Welcome to the next part in our ongoing Defold Game Engine tutorial series. Today’s tutorial is going to show an area where the Defold engine really shines, creating 2D tile based levels. This way of creating levels is to paint levels in a data structure called a tilemap, which itself is a collection of tiles. A tile is simply a portion of an image that can be drawn over and over, much like you could use Lego blocks to create a castle.
As always there is an HD video version of this tutorial available here.
For this tutorial we need a tileset to work with. This is simply an image composed of tiles, in this case with no spaces or padding between them. I personally am using the tiles from opengameart.org in the Free Platformer Game tileset. I have taken these individual tiles and merged them together into a single image you can download below. (Be sure to click the image to get the full sized version. In this example size does matter! ).
This is a 1024×512 pixel image composed of 64×64 pixel tiles. Of course you can use whatever image you want, just be aware that if there is padding or different sized tiles your version is going to be different.
As always I assume you have gone through the prior tutorials in the series. Alright, now that we are set up, let’s get going.
Creating a Tile Source
First things first, we need to create a directory for our level, tiles, images, etc. I simply created a folder called level. Inside this folder I created a directory called images and dragged the image above into that folder, like so:
Now we need to create a tile source. You can think of this as the palette or selection of tiles we are going to paint with. Don’t worry, it’s exceedingly easy. Simply right click level, select New->Tile Source File
Called it tiles.tilesource like so:
Now in Outline make sure Tile Source is selected:
Now in the Properties panel, select the image file we added earlier for the Image property, then set Tile Height and Tile Width to 64. Obviously if you used a different image you may have different settings here.
Now in your viewport you should see your tiles, with the grid drawn nicely around them like so:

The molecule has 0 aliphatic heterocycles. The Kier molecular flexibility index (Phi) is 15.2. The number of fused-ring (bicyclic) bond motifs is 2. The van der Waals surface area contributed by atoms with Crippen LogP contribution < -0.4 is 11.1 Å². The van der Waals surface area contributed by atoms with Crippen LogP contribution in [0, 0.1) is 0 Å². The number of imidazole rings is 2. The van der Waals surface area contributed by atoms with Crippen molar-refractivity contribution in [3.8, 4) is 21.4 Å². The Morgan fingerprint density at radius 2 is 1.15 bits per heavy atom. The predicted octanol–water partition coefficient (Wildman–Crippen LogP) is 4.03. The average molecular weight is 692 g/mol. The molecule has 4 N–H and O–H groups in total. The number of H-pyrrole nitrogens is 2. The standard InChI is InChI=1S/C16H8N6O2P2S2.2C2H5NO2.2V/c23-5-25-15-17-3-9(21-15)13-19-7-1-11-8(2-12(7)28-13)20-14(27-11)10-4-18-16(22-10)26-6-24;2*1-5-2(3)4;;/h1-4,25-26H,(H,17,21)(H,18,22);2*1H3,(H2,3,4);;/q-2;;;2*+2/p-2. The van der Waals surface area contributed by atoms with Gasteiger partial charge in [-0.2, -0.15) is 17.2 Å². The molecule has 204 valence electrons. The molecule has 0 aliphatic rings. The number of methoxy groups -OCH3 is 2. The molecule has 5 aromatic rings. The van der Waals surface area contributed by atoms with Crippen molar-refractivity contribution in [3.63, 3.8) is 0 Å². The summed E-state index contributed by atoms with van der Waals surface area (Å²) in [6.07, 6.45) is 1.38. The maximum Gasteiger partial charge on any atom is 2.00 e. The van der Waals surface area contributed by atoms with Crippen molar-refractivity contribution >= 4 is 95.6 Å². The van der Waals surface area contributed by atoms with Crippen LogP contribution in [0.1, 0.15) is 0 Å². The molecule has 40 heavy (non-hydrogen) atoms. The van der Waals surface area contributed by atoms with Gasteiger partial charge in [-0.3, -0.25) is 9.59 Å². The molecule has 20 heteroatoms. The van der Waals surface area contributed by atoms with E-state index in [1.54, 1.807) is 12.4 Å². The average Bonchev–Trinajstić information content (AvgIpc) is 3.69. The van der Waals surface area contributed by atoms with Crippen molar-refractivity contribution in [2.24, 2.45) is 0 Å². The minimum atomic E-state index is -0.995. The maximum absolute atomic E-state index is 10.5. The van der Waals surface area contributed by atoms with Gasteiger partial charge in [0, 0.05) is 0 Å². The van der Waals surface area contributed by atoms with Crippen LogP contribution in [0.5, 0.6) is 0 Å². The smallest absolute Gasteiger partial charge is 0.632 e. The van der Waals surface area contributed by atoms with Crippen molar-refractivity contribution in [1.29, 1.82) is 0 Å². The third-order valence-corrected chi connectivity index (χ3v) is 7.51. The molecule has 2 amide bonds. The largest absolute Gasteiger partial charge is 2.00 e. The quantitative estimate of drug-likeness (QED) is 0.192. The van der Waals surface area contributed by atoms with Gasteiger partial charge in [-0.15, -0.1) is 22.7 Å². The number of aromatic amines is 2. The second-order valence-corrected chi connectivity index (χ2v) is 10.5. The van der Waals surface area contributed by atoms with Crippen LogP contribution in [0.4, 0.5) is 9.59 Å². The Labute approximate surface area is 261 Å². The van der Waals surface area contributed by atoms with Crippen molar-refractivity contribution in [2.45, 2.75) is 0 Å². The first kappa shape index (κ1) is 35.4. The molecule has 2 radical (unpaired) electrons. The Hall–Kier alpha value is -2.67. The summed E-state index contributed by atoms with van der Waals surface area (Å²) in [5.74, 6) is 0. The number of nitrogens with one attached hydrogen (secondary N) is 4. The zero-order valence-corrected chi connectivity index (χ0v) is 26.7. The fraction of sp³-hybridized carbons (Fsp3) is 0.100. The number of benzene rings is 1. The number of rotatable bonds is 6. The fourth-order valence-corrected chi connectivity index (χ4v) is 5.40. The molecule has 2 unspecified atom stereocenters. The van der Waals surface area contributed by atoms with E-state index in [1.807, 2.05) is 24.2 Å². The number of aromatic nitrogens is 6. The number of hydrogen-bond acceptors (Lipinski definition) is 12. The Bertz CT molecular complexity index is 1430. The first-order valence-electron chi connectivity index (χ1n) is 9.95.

All done creating our tilesource. Make not of the collision property… we will come back for that in the next tutorial. Make sure you save.
Creating a Tile Map
Now it’s time to actually create our tile map. Once again right click the level folder and select New->Tile Map File. Name this one map.tilemap:
Now in Outline make sure Grid is selected:
Now in the properties, pick out tilesource:
Now select layer1 in the outline window and we can begin painting!
In the viewport use the spacebar to bring up the tile source, then left click to select the active tile. Now hit space again to hide the tile source and paint using the left mouse button. You can also use the right mouse button to select multiple painted tiles to easily clone and reproduce compound tiles.
If you need to paint tiles on top of other tiles, simply create another layer, right click Layers and select add:
The z order determines the draw order of tile layers:
Right click an empty space then left click to delete a tile if required. Save before continuing on!
Using a Tile Map
Finally it’s time to put our newly created tilemap to use. This is also simple. Open your main.collection in the editor then add a new game object just like we did in the past. Right click the game object and select Add Component From File:
Select your .tilemap file, and voila: